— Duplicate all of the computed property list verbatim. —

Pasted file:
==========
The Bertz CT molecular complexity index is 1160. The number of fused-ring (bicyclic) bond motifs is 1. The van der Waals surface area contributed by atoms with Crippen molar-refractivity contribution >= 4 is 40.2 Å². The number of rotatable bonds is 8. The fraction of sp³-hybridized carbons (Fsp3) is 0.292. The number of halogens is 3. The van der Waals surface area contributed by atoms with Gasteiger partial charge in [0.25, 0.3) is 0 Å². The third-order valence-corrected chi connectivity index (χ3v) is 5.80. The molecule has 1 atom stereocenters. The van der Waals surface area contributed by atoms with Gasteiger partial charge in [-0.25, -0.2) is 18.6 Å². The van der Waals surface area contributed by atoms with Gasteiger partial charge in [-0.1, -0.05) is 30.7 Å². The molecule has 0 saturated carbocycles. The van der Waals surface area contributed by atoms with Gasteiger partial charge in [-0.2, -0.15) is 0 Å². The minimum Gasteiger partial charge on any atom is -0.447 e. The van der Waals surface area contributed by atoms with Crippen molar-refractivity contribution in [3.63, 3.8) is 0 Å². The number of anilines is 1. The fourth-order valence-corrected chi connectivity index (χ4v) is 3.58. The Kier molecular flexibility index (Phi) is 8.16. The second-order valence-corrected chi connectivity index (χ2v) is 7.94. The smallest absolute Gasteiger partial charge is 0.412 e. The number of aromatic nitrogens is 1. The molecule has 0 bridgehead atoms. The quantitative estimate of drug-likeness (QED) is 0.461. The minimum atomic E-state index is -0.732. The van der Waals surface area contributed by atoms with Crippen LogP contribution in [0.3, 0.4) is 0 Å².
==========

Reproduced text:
The Bertz CT molecular complexity index is 1160. The number of fused-ring (bicyclic) bond motifs is 1. The van der Waals surface area contributed by atoms with Crippen molar-refractivity contribution >= 4 is 40.2 Å². The number of rotatable bonds is 8. The fraction of sp³-hybridized carbons (Fsp3) is 0.292. The number of halogens is 3. The van der Waals surface area contributed by atoms with Gasteiger partial charge in [0.25, 0.3) is 0 Å². The third-order valence-corrected chi connectivity index (χ3v) is 5.80. The molecule has 1 atom stereocenters. The van der Waals surface area contributed by atoms with Gasteiger partial charge in [-0.25, -0.2) is 18.6 Å². The van der Waals surface area contributed by atoms with Gasteiger partial charge in [-0.1, -0.05) is 30.7 Å². The molecule has 0 saturated carbocycles. The van der Waals surface area contributed by atoms with Gasteiger partial charge in [-0.2, -0.15) is 0 Å². The minimum Gasteiger partial charge on any atom is -0.447 e. The van der Waals surface area contributed by atoms with Crippen molar-refractivity contribution in [3.63, 3.8) is 0 Å². The number of anilines is 1. The fourth-order valence-corrected chi connectivity index (χ4v) is 3.58. The Kier molecular flexibility index (Phi) is 8.16. The second-order valence-corrected chi connectivity index (χ2v) is 7.94. The smallest absolute Gasteiger partial charge is 0.412 e. The number of aromatic nitrogens is 1. The molecule has 0 bridgehead atoms. The quantitative estimate of drug-likeness (QED) is 0.461. The minimum atomic E-state index is -0.732. The van der Waals surface area contributed by atoms with Crippen LogP contribution in [0.3, 0.4) is 0 Å².